"The client doesn’t just get a magazine, they get a whole ecosystem of content."
In which areas do you currently see the biggest opportunities?
My biggest hopes lie with the growing understanding among businesses that content can be made to work hard in many different ways. Producing a customer magazine used to be seen as an expensive one-off cost, but I think we’re able to show that it can, in fact, sit comfortably at the heart of an entire comms strategy, with the articles being used online, the images working hard on Instagram, the magazine being used to plug events and competitions, or drive up email subscriptions, and the whole thing feeding into Twitter activity. The client doesn’t just get a magazine, they get a whole ecosystem of content. And rather than just being paid for the mag, we get to help out in lots of different ways.
What are the biggest challenges you face as a business?
Our main challenge is finding the time to create new opportunities while also being incredibly busy serving our existing clients. I think it’s the eternal problem of companies our size. Advertising revenues have dipped a little since last June, and we don’t see that changing any time soon, so we’re having to work harder just to stand still, which doesn’t help matters. Nor does the fact that London office rents and rates are increasing a lot more quickly than our prices can!
|LSC produces the Marylebone Journal every two months on behalf of The Howard de Walden Estate in partnership with The Portman Estate.|
What gives you a kick about working in this industry?
This might sound shallow, but the fact that it’s a job that other people are genuinely interested in! I can talk about what I do for a living and people don’t instantly glaze over, which is a blessing. Also, running an independent publishing company means that on any given day I could be interviewing, writing, sub-editing, brainstorming ideas, commissioning, browsing through photos, meeting existing clients, pitching to potential new ones or (thanks to Market Life) just eating a load of really good cheese and pretending that it’s work. I’m never bored, and I get to work with a small team of genuinely talented eccentrics who make me laugh all the time.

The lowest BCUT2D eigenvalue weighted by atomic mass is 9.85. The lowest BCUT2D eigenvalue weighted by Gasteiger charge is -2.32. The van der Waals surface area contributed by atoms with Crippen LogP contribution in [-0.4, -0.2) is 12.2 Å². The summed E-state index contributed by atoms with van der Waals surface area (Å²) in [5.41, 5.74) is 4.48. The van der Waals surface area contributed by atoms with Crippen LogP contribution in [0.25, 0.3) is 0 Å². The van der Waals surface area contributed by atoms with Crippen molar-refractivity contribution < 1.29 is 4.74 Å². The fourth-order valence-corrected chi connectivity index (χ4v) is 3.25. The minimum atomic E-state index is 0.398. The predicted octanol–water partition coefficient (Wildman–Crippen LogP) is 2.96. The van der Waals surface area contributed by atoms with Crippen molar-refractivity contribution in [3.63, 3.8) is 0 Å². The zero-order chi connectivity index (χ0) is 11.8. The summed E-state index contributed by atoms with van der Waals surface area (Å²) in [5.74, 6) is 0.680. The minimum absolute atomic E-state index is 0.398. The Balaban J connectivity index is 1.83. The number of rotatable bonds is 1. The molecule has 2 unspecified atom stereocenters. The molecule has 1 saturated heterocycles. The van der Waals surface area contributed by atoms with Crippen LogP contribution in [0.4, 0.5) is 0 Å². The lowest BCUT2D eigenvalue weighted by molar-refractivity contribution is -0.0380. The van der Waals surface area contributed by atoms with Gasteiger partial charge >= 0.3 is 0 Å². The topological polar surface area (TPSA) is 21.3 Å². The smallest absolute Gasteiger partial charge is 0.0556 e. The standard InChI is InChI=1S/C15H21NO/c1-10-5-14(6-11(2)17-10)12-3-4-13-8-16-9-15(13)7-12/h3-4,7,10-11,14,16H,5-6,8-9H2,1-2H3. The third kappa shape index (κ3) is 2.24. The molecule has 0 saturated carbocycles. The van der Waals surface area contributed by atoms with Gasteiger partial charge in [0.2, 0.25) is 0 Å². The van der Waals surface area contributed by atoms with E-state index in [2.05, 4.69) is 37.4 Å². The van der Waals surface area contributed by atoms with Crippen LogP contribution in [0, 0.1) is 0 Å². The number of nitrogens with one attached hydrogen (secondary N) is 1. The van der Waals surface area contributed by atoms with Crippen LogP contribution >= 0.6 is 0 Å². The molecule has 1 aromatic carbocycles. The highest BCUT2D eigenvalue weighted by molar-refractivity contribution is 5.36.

What’s your favourite magazine or magazine brand?
I love The New Yorker for its diverse and fascinating long-form features; I love reading the Guardian Weekend magazine in the bath after crippling myself playing football on a Saturday; I love looking at IL magazine even though it’s all in Italian and I can’t understand it, as it is essentially pornography for people who love magazine design.
What are your top tips for other independent publishers?
I don’t think my advice should ever be sought by anyone looking to get rich quickly, but my main tip is to never take your existing clients for granted. Shower them with effort and attention and make sure that the work you do for them never dips in quality – because finding new clients is a hell of a lot more work than keeping old ones happy. It’s the same with advertisers and suppliers: play the long game rather than chasing a quick buck or a small saving. Maintaining those relationships pays dividends in the long run.
Tell us something about yourself that we might find surprising?
A photograph of me was used to illustrate a big feature in the New York Times about how London has become the world capital of cocktails. I don’t really drink cocktails. I’d far rather have a beer.